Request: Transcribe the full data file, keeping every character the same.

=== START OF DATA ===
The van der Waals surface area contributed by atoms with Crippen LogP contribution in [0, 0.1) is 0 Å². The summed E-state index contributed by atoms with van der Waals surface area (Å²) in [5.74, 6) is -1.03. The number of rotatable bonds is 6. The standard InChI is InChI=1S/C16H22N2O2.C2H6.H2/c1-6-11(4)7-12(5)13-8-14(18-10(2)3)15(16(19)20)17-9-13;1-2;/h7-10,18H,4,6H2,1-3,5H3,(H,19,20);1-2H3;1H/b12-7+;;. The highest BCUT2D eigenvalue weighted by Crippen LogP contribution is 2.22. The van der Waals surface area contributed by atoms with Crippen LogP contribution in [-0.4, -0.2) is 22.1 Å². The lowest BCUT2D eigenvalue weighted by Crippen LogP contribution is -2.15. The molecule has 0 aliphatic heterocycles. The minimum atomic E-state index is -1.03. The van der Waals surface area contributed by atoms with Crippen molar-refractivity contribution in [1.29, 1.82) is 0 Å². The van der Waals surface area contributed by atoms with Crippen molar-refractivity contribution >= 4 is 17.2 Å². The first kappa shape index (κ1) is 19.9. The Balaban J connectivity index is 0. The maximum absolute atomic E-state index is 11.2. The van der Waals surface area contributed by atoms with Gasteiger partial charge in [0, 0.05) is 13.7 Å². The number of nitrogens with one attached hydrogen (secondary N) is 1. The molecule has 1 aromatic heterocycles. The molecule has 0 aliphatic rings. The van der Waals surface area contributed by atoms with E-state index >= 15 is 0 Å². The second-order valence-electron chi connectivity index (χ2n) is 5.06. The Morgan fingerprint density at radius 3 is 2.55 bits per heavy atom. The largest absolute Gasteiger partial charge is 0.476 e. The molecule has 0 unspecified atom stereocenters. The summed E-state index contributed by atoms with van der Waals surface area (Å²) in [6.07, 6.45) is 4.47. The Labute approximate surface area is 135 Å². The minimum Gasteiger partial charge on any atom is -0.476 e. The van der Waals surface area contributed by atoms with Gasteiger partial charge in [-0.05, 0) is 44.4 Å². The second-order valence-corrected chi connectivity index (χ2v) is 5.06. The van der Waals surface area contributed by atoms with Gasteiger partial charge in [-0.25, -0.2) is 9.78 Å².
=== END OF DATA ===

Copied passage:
The van der Waals surface area contributed by atoms with Crippen LogP contribution in [0, 0.1) is 0 Å². The summed E-state index contributed by atoms with van der Waals surface area (Å²) in [5.74, 6) is -1.03. The number of rotatable bonds is 6. The standard InChI is InChI=1S/C16H22N2O2.C2H6.H2/c1-6-11(4)7-12(5)13-8-14(18-10(2)3)15(16(19)20)17-9-13;1-2;/h7-10,18H,4,6H2,1-3,5H3,(H,19,20);1-2H3;1H/b12-7+;;. The highest BCUT2D eigenvalue weighted by Crippen LogP contribution is 2.22. The van der Waals surface area contributed by atoms with Crippen LogP contribution in [-0.4, -0.2) is 22.1 Å². The lowest BCUT2D eigenvalue weighted by Crippen LogP contribution is -2.15. The molecule has 0 aliphatic heterocycles. The minimum atomic E-state index is -1.03. The van der Waals surface area contributed by atoms with Crippen molar-refractivity contribution in [1.29, 1.82) is 0 Å². The van der Waals surface area contributed by atoms with Crippen molar-refractivity contribution >= 4 is 17.2 Å². The first kappa shape index (κ1) is 19.9. The Balaban J connectivity index is 0. The maximum absolute atomic E-state index is 11.2. The van der Waals surface area contributed by atoms with Gasteiger partial charge in [0, 0.05) is 13.7 Å². The number of nitrogens with one attached hydrogen (secondary N) is 1. The molecule has 1 aromatic heterocycles. The molecule has 0 aliphatic rings. The van der Waals surface area contributed by atoms with E-state index >= 15 is 0 Å². The second-order valence-electron chi connectivity index (χ2n) is 5.06. The Morgan fingerprint density at radius 3 is 2.55 bits per heavy atom. The largest absolute Gasteiger partial charge is 0.476 e. The molecule has 0 unspecified atom stereocenters. The summed E-state index contributed by atoms with van der Waals surface area (Å²) in [6.07, 6.45) is 4.47. The Labute approximate surface area is 135 Å². The minimum Gasteiger partial charge on any atom is -0.476 e. The van der Waals surface area contributed by atoms with Gasteiger partial charge in [-0.05, 0) is 44.4 Å². The second-order valence-corrected chi connectivity index (χ2v) is 5.06. The van der Waals surface area contributed by atoms with Gasteiger partial charge in [-0.25, -0.2) is 9.78 Å².